The Scent of the Gods
Publication Year: 2010
Published by: University of Illinois Press
Table of Contents
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The imaginary does have consequence in the real. Or so the child narrator of Fiona Cheong’s novel The Scent of the Gods is told in a lesson about the equator. The fictional Sister Katherine is most definitely correct in ways she may not have anticipated. ...
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Thanks first of all to my teachers at Saint Anthony’s Convent, and to my mother, Doris Cheong, for their gift of beginnings; to my father, Daniel Cheong, who inspired this book unwittingly; to James McConkey, for his wisdom and kindness; to faithful friends, whose spirits accompanied me throughout the writing ...
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We used to play hide-and-seek underneath Great-Grandfather's house, where the sand was soft and the dark wove threads like cool smoke, and stone pillars glimmered smooth white at the edges of the dark. Between the pillars ran the water pipes, a network of hanging paths. They smelled old, long-used, and full of balance. ...
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When the businesswoman became pregnant, she wrote home to her aunts in Malacca, telling them she wanted to hire amahs. Her aunts wrote back that they would screen the neighborhood's girls for her, and send her those whom they could tell had been brought up properly. ...
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There was a monsoon drain that ran near the coconut trees outside Great-Grandfather's house, where the grass slipped away and then continued on the other side of the drain onto the road. In June you could run to the monsoon drain and stand looking down the steep cement from up there on the edge, ...
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The path that ran out from behind the house, that ran into the love-grass where in December the sand dust floated in the saltwater wind, was hot when the noon sun fell on it, and then we had to walk on the grass. We would pass under the frangipani tree and walk through the love-grass and then we would be in the cemetery. ...
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I could hear them, somewhere out there, young men's voices, restless, wakeful, hungry in the promise-heavy evening light that dripped wet through the coconut leaves and splintered the shadows on the ground. The road lay silent, empty behind the coconut trees and the fence. ...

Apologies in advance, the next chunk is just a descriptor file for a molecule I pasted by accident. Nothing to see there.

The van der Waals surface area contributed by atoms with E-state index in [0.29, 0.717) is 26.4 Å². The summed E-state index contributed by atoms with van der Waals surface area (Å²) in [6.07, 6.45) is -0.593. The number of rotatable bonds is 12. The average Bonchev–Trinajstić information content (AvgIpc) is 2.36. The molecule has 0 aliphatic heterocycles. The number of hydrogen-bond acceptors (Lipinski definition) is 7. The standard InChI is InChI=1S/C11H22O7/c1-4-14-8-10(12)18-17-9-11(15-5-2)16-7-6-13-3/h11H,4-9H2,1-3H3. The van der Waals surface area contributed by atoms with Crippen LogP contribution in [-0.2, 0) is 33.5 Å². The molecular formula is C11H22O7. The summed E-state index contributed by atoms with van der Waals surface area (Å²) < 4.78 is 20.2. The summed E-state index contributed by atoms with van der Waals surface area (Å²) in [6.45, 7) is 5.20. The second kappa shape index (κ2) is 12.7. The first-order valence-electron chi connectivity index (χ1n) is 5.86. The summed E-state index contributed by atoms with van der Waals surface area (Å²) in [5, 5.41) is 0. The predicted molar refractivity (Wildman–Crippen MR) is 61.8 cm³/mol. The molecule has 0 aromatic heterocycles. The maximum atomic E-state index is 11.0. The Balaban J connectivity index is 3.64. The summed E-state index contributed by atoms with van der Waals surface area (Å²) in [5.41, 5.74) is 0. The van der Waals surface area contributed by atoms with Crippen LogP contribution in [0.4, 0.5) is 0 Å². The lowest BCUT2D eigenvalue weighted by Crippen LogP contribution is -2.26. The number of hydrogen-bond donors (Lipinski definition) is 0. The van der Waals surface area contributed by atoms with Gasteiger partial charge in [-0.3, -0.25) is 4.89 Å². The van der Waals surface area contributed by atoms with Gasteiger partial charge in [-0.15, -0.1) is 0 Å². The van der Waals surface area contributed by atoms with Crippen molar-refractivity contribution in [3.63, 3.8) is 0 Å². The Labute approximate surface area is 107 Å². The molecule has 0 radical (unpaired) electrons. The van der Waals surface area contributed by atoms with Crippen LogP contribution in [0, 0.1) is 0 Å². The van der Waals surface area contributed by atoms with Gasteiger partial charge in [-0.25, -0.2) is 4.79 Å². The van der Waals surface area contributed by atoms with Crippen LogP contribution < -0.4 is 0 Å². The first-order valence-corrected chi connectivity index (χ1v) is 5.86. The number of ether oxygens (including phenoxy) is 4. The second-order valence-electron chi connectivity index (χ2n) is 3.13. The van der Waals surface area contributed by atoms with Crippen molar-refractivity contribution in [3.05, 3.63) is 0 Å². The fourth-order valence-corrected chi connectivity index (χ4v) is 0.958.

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February arrived, a time of warm steady rains and the smell of wet grass. At St. Catherine the flowers that had been planted by the older nuns who had grown too tired to teach were blooming crazily all along the school walls. I was in Primary Six A, in a classroom on the second floor of the back building. ...
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In Great-Grandfather's house, just after sunset we would walk into the dining room for dinner. We would sit at the long table in the middle of the room, where there were many chairs. The table and chairs were made of blackwood, and there was no tablecloth. ...
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The night wind drifted into the trees, dragging seaweed through the dark. "Smell that, Chief?" Li Shin said, turning to me. "It's going to rain again. You can always smell rain before it comes." I nodded, and he squeezed my nose. "You'd better go inside now," he said. Then he walked to the door, stopped, and pulled it closed a little. ...
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Grandma told us once that in China there used to grow a white country flower. This flower grew far off in the hills and bloomed only at night, because it had magic. When it bloomed, it gave off a powerful sweet scent, like the scent of the gods when they came to you, Grandma said. ...
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Interview with Fiona Cheong
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Page Count: 304
Publication Year: 2010